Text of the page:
Parallel Ideological Universes on Twitter like Loosely Connected Hemispheres of the Brain

Written by: Corey Washington

Primary Source: Zero Ideology

Part of the aim of this blog is to provide a small venue for considering alternative points of view that often do not get discussed in the same site. The effort is a response to the polarization of political and intellectual debate in the real world and cyberspace. This week the Pew Center Internet Project gave us an actual picture of these parallel ideological universes, as they exist on Twitter.


Group 2 is the liberal group. Group 4 is the conservative group. Mostly the two groups do not communicate. 1 points to one of the rare people, a Moroccan activist, who has connections to both groups.  3 sits among the few connections between the groups.

The authors write

If a topic is political, it is common to see two separate, polarized crowds take shape. They form two distinct discussion groups that mostly do not interact with each other. Frequently these are recognizably liberal or conservative groups. The participants within each separate group commonly mention very different collections of website URLs and use distinct hashtags and words. The split is clearly evident in many highly controversial discussions: people in clusters that we identified as liberal used URLs for mainstream news websites, while groups we identified as conservative used links to conservative news websites and commentary sources. At the center of each group are discussion leaders, the prominent people who are widely replied to or mentioned in the discussion. In polarized discussions, each group links to a different set of influential people or organizations that can be found at the center of each conversation cluster.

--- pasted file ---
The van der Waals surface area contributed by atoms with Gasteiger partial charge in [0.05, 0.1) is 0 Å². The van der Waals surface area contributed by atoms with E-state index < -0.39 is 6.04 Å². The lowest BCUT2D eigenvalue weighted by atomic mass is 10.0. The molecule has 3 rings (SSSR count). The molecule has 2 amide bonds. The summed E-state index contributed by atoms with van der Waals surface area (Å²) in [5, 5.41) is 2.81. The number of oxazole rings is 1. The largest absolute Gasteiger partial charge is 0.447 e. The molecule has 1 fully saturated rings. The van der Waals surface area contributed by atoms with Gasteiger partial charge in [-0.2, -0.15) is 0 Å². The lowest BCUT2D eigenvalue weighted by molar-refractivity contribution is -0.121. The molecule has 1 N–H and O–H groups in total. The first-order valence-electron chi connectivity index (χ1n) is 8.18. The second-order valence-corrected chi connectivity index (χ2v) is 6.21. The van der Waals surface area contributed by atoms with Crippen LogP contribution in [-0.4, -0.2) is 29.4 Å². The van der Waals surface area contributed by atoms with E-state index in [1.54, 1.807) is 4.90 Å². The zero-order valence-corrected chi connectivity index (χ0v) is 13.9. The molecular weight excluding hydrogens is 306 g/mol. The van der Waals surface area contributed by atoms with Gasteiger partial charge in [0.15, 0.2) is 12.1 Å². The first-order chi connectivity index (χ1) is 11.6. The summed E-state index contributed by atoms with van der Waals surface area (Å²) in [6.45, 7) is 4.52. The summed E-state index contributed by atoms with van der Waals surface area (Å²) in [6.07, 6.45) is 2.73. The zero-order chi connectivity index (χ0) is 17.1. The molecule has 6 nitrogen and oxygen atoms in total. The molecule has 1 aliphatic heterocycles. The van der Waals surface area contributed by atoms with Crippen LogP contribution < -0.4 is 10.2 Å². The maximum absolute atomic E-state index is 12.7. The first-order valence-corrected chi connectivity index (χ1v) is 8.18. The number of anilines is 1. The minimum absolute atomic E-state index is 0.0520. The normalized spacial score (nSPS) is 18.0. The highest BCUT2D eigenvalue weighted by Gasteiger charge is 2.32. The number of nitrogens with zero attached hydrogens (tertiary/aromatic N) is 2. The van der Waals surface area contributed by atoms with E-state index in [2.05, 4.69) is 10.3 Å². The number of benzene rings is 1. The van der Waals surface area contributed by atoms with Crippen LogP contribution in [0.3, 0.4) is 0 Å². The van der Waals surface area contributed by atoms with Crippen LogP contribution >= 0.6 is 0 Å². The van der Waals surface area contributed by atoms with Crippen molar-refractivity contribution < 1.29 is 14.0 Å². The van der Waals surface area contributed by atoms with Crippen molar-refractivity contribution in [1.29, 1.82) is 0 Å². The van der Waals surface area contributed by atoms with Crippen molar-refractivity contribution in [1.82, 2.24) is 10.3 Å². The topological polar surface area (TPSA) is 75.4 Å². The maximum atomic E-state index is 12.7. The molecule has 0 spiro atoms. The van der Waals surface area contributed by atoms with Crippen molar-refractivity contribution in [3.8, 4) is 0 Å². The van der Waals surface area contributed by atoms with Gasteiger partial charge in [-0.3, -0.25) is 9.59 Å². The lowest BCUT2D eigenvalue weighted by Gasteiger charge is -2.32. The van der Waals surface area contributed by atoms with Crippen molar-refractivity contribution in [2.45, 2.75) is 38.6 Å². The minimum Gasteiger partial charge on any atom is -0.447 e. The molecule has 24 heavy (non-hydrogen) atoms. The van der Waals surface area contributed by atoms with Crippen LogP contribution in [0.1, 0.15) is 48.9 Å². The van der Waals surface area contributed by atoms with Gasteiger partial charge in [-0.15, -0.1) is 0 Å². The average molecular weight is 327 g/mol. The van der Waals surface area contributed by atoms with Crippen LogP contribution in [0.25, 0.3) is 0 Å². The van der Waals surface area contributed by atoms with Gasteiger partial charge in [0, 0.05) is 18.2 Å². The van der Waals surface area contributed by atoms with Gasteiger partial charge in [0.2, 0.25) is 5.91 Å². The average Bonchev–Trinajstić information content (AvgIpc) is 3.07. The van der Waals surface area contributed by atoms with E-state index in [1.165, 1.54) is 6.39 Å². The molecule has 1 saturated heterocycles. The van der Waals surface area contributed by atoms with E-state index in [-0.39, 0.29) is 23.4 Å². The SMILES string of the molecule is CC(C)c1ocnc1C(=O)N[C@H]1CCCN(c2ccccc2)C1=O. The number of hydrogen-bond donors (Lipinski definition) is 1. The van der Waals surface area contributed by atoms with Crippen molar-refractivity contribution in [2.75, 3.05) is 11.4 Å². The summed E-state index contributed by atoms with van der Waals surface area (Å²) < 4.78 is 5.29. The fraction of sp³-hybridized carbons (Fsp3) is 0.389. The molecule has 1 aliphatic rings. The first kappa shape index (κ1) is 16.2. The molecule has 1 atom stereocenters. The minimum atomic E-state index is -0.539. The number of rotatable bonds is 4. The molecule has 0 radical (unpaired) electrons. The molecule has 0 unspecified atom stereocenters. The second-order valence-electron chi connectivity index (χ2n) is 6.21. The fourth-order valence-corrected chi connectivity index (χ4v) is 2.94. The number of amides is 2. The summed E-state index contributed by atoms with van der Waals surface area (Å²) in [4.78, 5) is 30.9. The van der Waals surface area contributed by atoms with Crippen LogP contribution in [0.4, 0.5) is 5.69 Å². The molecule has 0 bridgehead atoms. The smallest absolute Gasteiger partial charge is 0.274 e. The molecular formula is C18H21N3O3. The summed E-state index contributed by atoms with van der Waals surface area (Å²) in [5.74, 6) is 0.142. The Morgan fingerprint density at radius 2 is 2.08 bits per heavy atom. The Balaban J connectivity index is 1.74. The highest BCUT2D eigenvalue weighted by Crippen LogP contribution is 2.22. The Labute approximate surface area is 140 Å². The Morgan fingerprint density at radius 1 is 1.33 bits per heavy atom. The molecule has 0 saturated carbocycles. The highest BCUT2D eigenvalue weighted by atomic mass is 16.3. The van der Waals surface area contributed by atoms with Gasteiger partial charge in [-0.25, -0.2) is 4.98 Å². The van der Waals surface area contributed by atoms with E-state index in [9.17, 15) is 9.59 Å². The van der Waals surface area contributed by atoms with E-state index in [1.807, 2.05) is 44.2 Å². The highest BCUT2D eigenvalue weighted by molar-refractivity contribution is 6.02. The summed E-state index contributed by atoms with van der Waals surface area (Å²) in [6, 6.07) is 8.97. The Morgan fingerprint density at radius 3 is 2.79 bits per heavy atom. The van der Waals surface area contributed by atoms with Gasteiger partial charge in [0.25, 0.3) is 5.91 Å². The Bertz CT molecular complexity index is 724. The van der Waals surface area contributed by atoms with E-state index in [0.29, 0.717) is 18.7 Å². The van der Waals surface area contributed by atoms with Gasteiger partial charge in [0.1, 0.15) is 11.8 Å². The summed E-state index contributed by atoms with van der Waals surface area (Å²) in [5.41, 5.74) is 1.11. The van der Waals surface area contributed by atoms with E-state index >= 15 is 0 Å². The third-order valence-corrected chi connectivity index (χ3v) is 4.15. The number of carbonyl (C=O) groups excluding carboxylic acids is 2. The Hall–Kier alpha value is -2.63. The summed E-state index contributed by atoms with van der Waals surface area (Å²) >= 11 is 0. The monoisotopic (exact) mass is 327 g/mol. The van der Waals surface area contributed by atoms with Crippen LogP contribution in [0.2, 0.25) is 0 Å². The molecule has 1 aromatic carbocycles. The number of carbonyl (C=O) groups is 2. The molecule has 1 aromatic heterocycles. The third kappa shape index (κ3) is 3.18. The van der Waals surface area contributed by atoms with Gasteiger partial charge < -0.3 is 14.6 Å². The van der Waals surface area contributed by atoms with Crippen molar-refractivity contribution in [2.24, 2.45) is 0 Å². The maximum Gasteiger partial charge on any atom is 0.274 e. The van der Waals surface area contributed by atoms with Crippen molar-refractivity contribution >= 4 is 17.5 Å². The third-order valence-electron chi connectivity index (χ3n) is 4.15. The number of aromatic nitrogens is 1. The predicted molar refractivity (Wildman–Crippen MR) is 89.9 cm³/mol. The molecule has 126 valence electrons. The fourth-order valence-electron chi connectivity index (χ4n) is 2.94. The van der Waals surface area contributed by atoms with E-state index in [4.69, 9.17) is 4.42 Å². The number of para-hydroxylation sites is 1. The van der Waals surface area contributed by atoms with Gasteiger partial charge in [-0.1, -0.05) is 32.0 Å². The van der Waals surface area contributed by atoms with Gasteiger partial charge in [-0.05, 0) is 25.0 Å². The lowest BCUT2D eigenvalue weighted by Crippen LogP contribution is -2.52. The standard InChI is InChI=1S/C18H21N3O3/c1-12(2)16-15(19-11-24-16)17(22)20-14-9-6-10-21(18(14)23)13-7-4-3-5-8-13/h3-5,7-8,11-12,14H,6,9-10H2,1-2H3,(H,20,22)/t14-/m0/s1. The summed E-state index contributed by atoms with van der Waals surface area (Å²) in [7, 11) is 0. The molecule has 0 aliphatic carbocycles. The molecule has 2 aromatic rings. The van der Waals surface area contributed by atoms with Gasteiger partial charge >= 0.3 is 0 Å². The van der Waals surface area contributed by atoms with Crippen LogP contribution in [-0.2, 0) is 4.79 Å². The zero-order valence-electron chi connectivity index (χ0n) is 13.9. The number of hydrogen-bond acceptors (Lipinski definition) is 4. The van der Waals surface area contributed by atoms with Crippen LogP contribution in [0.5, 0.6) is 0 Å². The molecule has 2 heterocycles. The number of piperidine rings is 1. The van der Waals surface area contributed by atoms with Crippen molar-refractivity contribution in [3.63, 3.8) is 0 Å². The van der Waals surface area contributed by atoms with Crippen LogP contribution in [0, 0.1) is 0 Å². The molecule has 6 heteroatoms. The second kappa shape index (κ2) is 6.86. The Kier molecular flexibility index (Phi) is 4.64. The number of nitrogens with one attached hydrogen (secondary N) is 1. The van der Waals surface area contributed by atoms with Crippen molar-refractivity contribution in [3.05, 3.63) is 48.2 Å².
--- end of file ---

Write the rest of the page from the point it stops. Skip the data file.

Doesn’t the above picture looks like the human brain with the thin connections representing the corpus callosum?

Unlike the links between ideological communities in Twitter, the corpus callosum is a thick cable, containing millions of fibers. Enormous quantities of information flow between the two hemispheres and the connections are fast and efficient. Serious problems happen when the corpus callosum is cut or the strength of its connections reduced.  The same is true in the world’s political information network.

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